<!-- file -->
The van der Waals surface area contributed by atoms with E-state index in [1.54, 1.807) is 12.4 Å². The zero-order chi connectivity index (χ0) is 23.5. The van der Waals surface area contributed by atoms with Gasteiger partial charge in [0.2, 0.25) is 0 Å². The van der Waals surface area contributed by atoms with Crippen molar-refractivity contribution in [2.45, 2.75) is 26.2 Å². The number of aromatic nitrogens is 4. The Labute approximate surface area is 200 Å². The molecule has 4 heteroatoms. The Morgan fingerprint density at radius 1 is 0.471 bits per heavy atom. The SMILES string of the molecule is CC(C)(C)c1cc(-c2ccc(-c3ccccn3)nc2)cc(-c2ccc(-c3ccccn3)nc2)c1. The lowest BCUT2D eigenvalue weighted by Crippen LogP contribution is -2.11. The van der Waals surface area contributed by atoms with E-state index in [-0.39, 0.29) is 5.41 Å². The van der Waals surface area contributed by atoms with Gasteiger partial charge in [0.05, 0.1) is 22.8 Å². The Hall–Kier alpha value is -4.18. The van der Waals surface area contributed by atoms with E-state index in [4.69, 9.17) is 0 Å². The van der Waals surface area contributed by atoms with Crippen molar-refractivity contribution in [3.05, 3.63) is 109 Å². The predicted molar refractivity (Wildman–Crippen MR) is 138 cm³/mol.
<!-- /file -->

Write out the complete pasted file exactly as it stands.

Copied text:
The van der Waals surface area contributed by atoms with E-state index in [1.54, 1.807) is 12.4 Å². The zero-order chi connectivity index (χ0) is 23.5. The van der Waals surface area contributed by atoms with Gasteiger partial charge in [0.2, 0.25) is 0 Å². The van der Waals surface area contributed by atoms with Crippen molar-refractivity contribution in [2.45, 2.75) is 26.2 Å². The number of aromatic nitrogens is 4. The Labute approximate surface area is 200 Å². The molecule has 4 heteroatoms. The Morgan fingerprint density at radius 1 is 0.471 bits per heavy atom. The SMILES string of the molecule is CC(C)(C)c1cc(-c2ccc(-c3ccccn3)nc2)cc(-c2ccc(-c3ccccn3)nc2)c1. The lowest BCUT2D eigenvalue weighted by Crippen LogP contribution is -2.11. The van der Waals surface area contributed by atoms with E-state index in [-0.39, 0.29) is 5.41 Å². The van der Waals surface area contributed by atoms with Gasteiger partial charge in [0.05, 0.1) is 22.8 Å². The Hall–Kier alpha value is -4.18. The van der Waals surface area contributed by atoms with E-state index in [4.69, 9.17) is 0 Å². The van der Waals surface area contributed by atoms with Crippen molar-refractivity contribution in [3.05, 3.63) is 109 Å². The predicted molar refractivity (Wildman–Crippen MR) is 138 cm³/mol.